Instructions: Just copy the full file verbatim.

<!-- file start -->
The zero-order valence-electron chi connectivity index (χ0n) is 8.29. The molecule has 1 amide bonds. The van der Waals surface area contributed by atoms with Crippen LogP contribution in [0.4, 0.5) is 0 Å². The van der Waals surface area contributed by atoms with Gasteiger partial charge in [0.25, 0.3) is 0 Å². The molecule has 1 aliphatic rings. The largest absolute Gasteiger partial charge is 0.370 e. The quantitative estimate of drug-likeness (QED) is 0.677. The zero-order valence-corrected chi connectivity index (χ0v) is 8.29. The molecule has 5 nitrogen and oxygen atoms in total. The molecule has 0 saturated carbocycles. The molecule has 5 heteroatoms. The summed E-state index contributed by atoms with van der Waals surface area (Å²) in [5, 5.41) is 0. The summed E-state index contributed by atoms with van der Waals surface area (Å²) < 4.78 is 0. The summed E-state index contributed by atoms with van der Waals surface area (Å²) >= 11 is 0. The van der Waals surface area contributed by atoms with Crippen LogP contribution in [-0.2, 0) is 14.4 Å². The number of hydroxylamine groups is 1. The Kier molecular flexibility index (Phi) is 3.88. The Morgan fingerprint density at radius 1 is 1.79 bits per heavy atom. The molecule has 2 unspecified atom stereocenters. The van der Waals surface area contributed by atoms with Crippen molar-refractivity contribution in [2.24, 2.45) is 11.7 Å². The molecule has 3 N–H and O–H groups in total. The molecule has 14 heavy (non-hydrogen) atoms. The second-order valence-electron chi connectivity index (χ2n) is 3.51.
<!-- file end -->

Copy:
The zero-order valence-electron chi connectivity index (χ0n) is 8.29. The molecule has 1 amide bonds. The van der Waals surface area contributed by atoms with Crippen LogP contribution in [0.4, 0.5) is 0 Å². The van der Waals surface area contributed by atoms with Gasteiger partial charge in [0.25, 0.3) is 0 Å². The molecule has 1 aliphatic rings. The largest absolute Gasteiger partial charge is 0.370 e. The quantitative estimate of drug-likeness (QED) is 0.677. The zero-order valence-corrected chi connectivity index (χ0v) is 8.29. The molecule has 5 nitrogen and oxygen atoms in total. The molecule has 0 saturated carbocycles. The molecule has 5 heteroatoms. The summed E-state index contributed by atoms with van der Waals surface area (Å²) in [5, 5.41) is 0. The summed E-state index contributed by atoms with van der Waals surface area (Å²) < 4.78 is 0. The summed E-state index contributed by atoms with van der Waals surface area (Å²) >= 11 is 0. The van der Waals surface area contributed by atoms with Crippen LogP contribution in [-0.2, 0) is 14.4 Å². The number of hydroxylamine groups is 1. The Kier molecular flexibility index (Phi) is 3.88. The Morgan fingerprint density at radius 1 is 1.79 bits per heavy atom. The molecule has 2 unspecified atom stereocenters. The van der Waals surface area contributed by atoms with Crippen molar-refractivity contribution in [2.24, 2.45) is 11.7 Å². The molecule has 3 N–H and O–H groups in total. The molecule has 14 heavy (non-hydrogen) atoms. The second-order valence-electron chi connectivity index (χ2n) is 3.51.